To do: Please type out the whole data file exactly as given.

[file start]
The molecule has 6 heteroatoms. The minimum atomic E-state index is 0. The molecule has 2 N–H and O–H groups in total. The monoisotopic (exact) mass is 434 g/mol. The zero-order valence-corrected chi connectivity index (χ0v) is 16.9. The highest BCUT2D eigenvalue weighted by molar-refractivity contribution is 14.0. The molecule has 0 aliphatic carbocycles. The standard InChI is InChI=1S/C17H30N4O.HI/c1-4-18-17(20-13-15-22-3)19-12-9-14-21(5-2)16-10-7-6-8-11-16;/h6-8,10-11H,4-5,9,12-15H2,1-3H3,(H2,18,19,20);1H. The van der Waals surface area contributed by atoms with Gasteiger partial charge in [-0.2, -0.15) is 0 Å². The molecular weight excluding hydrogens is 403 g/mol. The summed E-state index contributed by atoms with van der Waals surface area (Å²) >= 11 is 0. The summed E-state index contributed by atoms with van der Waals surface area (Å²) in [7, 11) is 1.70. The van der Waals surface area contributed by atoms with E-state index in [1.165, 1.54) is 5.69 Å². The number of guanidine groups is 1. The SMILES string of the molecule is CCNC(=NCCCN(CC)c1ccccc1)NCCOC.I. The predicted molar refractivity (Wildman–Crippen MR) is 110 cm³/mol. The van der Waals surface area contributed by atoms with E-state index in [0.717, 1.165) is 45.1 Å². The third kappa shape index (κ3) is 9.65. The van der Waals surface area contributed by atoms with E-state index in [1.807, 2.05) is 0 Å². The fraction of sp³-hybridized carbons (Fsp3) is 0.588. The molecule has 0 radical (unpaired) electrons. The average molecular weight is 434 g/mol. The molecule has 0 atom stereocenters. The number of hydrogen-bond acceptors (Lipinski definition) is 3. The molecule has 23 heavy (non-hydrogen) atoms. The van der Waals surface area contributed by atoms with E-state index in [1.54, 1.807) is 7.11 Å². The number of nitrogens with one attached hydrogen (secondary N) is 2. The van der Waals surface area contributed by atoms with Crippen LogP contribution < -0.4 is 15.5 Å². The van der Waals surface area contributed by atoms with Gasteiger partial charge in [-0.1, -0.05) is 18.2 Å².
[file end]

The molecule has 6 heteroatoms. The minimum atomic E-state index is 0. The molecule has 2 N–H and O–H groups in total. The monoisotopic (exact) mass is 434 g/mol. The zero-order valence-corrected chi connectivity index (χ0v) is 16.9. The highest BCUT2D eigenvalue weighted by molar-refractivity contribution is 14.0. The molecule has 0 aliphatic carbocycles. The standard InChI is InChI=1S/C17H30N4O.HI/c1-4-18-17(20-13-15-22-3)19-12-9-14-21(5-2)16-10-7-6-8-11-16;/h6-8,10-11H,4-5,9,12-15H2,1-3H3,(H2,18,19,20);1H. The van der Waals surface area contributed by atoms with Gasteiger partial charge in [-0.2, -0.15) is 0 Å². The molecular weight excluding hydrogens is 403 g/mol. The summed E-state index contributed by atoms with van der Waals surface area (Å²) >= 11 is 0. The summed E-state index contributed by atoms with van der Waals surface area (Å²) in [7, 11) is 1.70. The van der Waals surface area contributed by atoms with E-state index in [1.165, 1.54) is 5.69 Å². The number of guanidine groups is 1. The SMILES string of the molecule is CCNC(=NCCCN(CC)c1ccccc1)NCCOC.I. The predicted molar refractivity (Wildman–Crippen MR) is 110 cm³/mol. The van der Waals surface area contributed by atoms with E-state index in [0.717, 1.165) is 45.1 Å². The third kappa shape index (κ3) is 9.65. The van der Waals surface area contributed by atoms with E-state index in [1.807, 2.05) is 0 Å². The fraction of sp³-hybridized carbons (Fsp3) is 0.588. The molecule has 0 radical (unpaired) electrons. The average molecular weight is 434 g/mol. The molecule has 0 atom stereocenters. The number of hydrogen-bond acceptors (Lipinski definition) is 3. The molecule has 23 heavy (non-hydrogen) atoms. The van der Waals surface area contributed by atoms with E-state index in [1.54, 1.807) is 7.11 Å². The number of nitrogens with one attached hydrogen (secondary N) is 2. The van der Waals surface area contributed by atoms with Crippen LogP contribution < -0.4 is 15.5 Å². The van der Waals surface area contributed by atoms with Gasteiger partial charge in [-0.1, -0.05) is 18.2 Å².